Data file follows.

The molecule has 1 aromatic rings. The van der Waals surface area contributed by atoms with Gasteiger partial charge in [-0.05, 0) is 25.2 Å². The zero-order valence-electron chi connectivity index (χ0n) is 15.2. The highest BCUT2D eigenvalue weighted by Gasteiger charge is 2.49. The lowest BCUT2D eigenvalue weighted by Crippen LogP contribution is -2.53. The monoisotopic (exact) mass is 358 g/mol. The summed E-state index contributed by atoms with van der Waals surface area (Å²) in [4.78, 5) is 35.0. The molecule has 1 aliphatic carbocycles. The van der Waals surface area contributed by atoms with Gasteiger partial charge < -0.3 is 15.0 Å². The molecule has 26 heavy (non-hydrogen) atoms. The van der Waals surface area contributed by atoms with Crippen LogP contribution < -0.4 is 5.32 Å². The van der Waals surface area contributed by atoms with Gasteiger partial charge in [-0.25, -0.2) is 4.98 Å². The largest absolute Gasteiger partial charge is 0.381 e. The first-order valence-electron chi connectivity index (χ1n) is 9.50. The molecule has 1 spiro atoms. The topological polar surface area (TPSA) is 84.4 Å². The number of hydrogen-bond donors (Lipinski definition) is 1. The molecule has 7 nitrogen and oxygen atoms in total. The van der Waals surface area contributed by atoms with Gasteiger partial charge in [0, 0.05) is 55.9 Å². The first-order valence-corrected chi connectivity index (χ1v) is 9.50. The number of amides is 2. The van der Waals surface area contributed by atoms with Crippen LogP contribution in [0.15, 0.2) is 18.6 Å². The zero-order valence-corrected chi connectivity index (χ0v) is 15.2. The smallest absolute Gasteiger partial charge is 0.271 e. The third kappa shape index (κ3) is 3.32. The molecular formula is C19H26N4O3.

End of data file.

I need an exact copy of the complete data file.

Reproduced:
The molecule has 1 aromatic rings. The van der Waals surface area contributed by atoms with Gasteiger partial charge in [-0.05, 0) is 25.2 Å². The zero-order valence-electron chi connectivity index (χ0n) is 15.2. The highest BCUT2D eigenvalue weighted by Gasteiger charge is 2.49. The lowest BCUT2D eigenvalue weighted by Crippen LogP contribution is -2.53. The monoisotopic (exact) mass is 358 g/mol. The summed E-state index contributed by atoms with van der Waals surface area (Å²) in [4.78, 5) is 35.0. The molecule has 1 aliphatic carbocycles. The van der Waals surface area contributed by atoms with Gasteiger partial charge < -0.3 is 15.0 Å². The molecule has 26 heavy (non-hydrogen) atoms. The van der Waals surface area contributed by atoms with Crippen LogP contribution < -0.4 is 5.32 Å². The van der Waals surface area contributed by atoms with Gasteiger partial charge in [-0.25, -0.2) is 4.98 Å². The largest absolute Gasteiger partial charge is 0.381 e. The first-order valence-electron chi connectivity index (χ1n) is 9.50. The molecule has 1 spiro atoms. The topological polar surface area (TPSA) is 84.4 Å². The number of hydrogen-bond donors (Lipinski definition) is 1. The molecule has 7 nitrogen and oxygen atoms in total. The van der Waals surface area contributed by atoms with Gasteiger partial charge in [0, 0.05) is 55.9 Å². The first-order valence-corrected chi connectivity index (χ1v) is 9.50. The number of amides is 2. The van der Waals surface area contributed by atoms with Crippen LogP contribution in [0.15, 0.2) is 18.6 Å². The zero-order valence-corrected chi connectivity index (χ0v) is 15.2. The smallest absolute Gasteiger partial charge is 0.271 e. The third kappa shape index (κ3) is 3.32. The molecular formula is C19H26N4O3.